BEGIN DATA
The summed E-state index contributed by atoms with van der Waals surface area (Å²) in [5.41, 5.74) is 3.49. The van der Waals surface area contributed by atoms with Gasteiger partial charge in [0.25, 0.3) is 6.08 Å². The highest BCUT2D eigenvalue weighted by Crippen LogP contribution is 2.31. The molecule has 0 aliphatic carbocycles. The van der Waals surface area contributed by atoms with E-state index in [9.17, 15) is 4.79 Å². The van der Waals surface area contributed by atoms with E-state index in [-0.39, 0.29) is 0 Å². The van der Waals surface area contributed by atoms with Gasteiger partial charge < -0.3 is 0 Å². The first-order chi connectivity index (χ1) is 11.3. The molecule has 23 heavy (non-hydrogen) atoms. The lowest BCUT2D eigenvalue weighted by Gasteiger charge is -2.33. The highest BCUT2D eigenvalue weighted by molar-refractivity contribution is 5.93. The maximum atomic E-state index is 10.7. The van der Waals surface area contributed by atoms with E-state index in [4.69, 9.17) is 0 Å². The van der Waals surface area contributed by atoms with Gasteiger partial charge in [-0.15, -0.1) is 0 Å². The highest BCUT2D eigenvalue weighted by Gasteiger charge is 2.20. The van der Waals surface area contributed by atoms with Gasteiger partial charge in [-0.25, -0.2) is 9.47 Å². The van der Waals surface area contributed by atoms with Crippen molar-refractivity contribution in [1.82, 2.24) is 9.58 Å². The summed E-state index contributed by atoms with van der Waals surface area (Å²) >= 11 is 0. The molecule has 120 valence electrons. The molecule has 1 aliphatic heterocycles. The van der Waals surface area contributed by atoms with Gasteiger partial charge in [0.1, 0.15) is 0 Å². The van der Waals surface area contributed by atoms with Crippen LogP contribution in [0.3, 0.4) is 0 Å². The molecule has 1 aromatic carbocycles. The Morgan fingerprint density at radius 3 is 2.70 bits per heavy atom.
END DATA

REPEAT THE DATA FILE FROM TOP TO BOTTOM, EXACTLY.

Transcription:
The summed E-state index contributed by atoms with van der Waals surface area (Å²) in [5.41, 5.74) is 3.49. The van der Waals surface area contributed by atoms with Gasteiger partial charge in [0.25, 0.3) is 6.08 Å². The highest BCUT2D eigenvalue weighted by Crippen LogP contribution is 2.31. The molecule has 0 aliphatic carbocycles. The van der Waals surface area contributed by atoms with E-state index in [9.17, 15) is 4.79 Å². The van der Waals surface area contributed by atoms with E-state index in [-0.39, 0.29) is 0 Å². The van der Waals surface area contributed by atoms with Gasteiger partial charge < -0.3 is 0 Å². The first-order chi connectivity index (χ1) is 11.3. The molecule has 23 heavy (non-hydrogen) atoms. The lowest BCUT2D eigenvalue weighted by Gasteiger charge is -2.33. The highest BCUT2D eigenvalue weighted by molar-refractivity contribution is 5.93. The maximum atomic E-state index is 10.7. The van der Waals surface area contributed by atoms with E-state index in [4.69, 9.17) is 0 Å². The van der Waals surface area contributed by atoms with Gasteiger partial charge in [-0.15, -0.1) is 0 Å². The highest BCUT2D eigenvalue weighted by Gasteiger charge is 2.20. The van der Waals surface area contributed by atoms with Gasteiger partial charge in [-0.25, -0.2) is 9.47 Å². The van der Waals surface area contributed by atoms with Crippen molar-refractivity contribution in [1.82, 2.24) is 9.58 Å². The summed E-state index contributed by atoms with van der Waals surface area (Å²) >= 11 is 0. The molecule has 120 valence electrons. The molecule has 1 aliphatic heterocycles. The van der Waals surface area contributed by atoms with Gasteiger partial charge in [0.1, 0.15) is 0 Å². The van der Waals surface area contributed by atoms with Crippen LogP contribution in [0.3, 0.4) is 0 Å². The molecule has 1 aromatic carbocycles. The Morgan fingerprint density at radius 3 is 2.70 bits per heavy atom.